3. Helps deploy solutions which can be tailored to the various business processes.
4. Helps in building a shared collaboration environment swiftly and easily.
5. Provides state-of-the-art controls for maintaining the integrity of critical company resources.
6. Helps provide a cost-effective foundation for building Web-based applications.

Not bad Indusa, now how about getting me a canoli?

BKF repair tool

Version 2.0 of SysTools Exchange BKF Recovery software supports Microsoft Exchange Server 2003 and 2007. This means almost all users of Microsoft Exchange Server can use this Exchange BKF Repair tool easily to repair corrupt Exchange BKF files. The key word here is almost. Users of Exchange Server 2010 are still left out in the cold when it comes to use of this handy little app. No word on when this will change. However, if you are still using Servers 2003 or 2007 then the SysTools Exchange BKF Recovery software is available in three licenses. Personal License of this Exchange BKF repair tool costs $799, Business License of the tool costs $1999, and Site License of this product costs $3999.


Ubuntu 10.10 codenamed Maverick Meerkat

Posted by Lawrence Bonk as News, Press Releases

Ubuntu Screen

It’s always good to know what the competition is up to, right? On that note, Ubuntu has announced the codename for their upcoming version 10.10, Maverick Meerkat. Say that five times fast.

Canonical promises to push social-networking services to the forefront of the popular open-source distro.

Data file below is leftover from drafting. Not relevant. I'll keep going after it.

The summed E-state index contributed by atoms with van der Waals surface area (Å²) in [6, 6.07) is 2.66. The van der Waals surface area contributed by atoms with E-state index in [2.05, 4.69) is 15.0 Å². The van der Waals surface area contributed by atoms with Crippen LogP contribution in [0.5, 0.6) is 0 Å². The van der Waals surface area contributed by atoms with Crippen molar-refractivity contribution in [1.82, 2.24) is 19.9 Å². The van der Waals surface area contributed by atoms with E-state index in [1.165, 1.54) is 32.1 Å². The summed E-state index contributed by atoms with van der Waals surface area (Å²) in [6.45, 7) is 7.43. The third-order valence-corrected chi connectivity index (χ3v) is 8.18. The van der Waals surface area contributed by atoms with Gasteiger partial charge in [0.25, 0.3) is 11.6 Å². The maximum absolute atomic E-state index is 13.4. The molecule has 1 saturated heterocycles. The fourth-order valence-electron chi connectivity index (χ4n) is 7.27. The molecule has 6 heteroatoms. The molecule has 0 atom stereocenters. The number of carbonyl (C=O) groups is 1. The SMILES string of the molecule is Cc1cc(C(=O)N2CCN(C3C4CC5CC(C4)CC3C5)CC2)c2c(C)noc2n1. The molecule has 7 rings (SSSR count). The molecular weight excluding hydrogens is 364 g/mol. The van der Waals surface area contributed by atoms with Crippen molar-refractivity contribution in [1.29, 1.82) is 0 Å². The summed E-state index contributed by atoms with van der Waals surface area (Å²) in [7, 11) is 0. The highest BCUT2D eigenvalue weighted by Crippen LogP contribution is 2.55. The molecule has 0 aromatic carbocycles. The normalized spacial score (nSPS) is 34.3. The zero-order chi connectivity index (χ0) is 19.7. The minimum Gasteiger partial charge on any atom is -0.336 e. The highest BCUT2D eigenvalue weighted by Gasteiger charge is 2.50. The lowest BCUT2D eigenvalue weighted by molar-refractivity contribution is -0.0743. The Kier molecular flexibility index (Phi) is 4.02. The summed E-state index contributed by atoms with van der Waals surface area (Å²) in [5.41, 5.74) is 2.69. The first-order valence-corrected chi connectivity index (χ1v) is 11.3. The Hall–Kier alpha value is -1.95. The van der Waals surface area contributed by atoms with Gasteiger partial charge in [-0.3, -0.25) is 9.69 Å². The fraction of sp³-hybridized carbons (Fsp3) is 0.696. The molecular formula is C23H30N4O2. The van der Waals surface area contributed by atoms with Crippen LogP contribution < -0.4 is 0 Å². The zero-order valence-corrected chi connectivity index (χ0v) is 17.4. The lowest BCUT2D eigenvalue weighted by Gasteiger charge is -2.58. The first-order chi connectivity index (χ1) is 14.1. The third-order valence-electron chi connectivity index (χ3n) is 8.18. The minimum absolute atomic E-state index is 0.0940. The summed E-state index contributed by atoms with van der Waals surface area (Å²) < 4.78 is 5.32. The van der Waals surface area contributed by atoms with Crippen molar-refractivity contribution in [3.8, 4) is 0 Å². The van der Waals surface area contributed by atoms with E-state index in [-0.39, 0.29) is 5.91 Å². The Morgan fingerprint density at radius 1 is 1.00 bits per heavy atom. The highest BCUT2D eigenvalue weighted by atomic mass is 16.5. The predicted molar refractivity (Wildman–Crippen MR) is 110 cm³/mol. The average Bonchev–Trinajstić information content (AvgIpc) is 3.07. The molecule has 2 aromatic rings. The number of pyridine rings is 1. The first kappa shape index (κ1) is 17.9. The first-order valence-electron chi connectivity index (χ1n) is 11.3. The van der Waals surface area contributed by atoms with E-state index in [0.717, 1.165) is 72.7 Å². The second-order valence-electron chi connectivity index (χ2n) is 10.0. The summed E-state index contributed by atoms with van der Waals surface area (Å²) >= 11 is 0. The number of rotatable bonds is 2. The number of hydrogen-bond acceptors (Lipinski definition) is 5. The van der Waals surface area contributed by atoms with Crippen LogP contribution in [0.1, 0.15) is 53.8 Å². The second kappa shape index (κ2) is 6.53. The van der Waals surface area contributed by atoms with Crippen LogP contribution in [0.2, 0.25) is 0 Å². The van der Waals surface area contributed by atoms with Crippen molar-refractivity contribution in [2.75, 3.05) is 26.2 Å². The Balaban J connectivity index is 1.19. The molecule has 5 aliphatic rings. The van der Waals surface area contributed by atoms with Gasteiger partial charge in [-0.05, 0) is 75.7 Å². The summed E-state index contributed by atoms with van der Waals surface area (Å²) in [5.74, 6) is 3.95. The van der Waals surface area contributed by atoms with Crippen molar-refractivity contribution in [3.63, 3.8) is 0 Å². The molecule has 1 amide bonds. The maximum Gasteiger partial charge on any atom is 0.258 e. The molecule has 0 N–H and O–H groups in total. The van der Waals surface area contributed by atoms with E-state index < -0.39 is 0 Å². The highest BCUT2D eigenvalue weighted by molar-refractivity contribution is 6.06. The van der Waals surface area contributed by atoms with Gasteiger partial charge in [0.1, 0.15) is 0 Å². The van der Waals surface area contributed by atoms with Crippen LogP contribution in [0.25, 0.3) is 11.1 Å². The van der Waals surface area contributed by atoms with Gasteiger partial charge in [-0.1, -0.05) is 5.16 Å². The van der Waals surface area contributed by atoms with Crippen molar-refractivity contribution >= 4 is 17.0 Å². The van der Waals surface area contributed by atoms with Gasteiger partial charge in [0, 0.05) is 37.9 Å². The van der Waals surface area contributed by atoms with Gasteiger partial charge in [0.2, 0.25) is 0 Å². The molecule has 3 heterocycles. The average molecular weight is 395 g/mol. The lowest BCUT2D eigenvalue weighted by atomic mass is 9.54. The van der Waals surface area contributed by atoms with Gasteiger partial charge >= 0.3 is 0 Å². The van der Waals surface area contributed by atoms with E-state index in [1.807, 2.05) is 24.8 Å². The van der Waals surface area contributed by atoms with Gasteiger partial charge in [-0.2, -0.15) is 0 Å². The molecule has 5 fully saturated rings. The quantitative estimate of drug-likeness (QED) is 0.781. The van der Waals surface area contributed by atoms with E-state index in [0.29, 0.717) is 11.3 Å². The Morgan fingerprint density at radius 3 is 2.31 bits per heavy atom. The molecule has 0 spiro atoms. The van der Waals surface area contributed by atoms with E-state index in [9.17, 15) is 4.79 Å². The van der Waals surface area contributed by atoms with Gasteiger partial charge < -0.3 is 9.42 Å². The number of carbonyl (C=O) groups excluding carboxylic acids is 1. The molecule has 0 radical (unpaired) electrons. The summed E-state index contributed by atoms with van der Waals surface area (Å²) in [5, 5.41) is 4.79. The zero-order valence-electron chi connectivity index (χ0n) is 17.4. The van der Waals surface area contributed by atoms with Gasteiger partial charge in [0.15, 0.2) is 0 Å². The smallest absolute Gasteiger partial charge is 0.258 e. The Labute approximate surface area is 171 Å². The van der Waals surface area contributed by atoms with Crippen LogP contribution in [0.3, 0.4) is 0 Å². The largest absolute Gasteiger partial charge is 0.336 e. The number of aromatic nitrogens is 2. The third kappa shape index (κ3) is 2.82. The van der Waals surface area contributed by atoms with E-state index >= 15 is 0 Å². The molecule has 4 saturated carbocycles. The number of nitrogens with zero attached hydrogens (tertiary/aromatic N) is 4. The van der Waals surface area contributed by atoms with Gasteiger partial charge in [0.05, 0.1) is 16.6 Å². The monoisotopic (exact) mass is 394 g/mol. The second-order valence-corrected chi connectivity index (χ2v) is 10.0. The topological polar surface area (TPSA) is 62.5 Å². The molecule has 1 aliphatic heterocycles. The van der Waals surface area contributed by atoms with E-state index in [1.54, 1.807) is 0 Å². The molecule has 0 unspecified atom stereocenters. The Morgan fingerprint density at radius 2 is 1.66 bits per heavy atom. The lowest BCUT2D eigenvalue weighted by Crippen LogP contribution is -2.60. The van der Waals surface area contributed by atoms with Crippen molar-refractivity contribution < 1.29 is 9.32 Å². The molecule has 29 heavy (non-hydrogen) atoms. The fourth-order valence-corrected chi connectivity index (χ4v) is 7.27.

“We’re booting really fast these days, but the final push remains,” said Mark Shuttleworth, Canonical’s chief executive on his blog.

“Changes in the toolchain may make us even faster for every application. We’re social from the start, but we could get even more tightly connected, and we could bring social features into even more applications.”

The company, however, is still perfecting version 10.4 so an official 10.10 release is still a ways off.

Microsoft TechNet

The wizards over at TechNet are at it again, producing informative webcasts! This time, the gang tackles the subject of high availability in Exchange Server 2010. Direct from the horse’s mouth:

“Welcome to the future of Microsoft Exchange high availability. In this webcast the presenter reveals the changes and improvements to the built-in high-availability platform in Microsoft Exchange Server 2010, including a unified solution for high availability and disaster recovery that is quick to deploy and easy to manage. The attendee of this webcast learns about all of the new features in Exchange Server 2010 that make it the most resilient, highly available version of Microsoft Exchange yet.”

Click here to watch and learn.

Apple iPad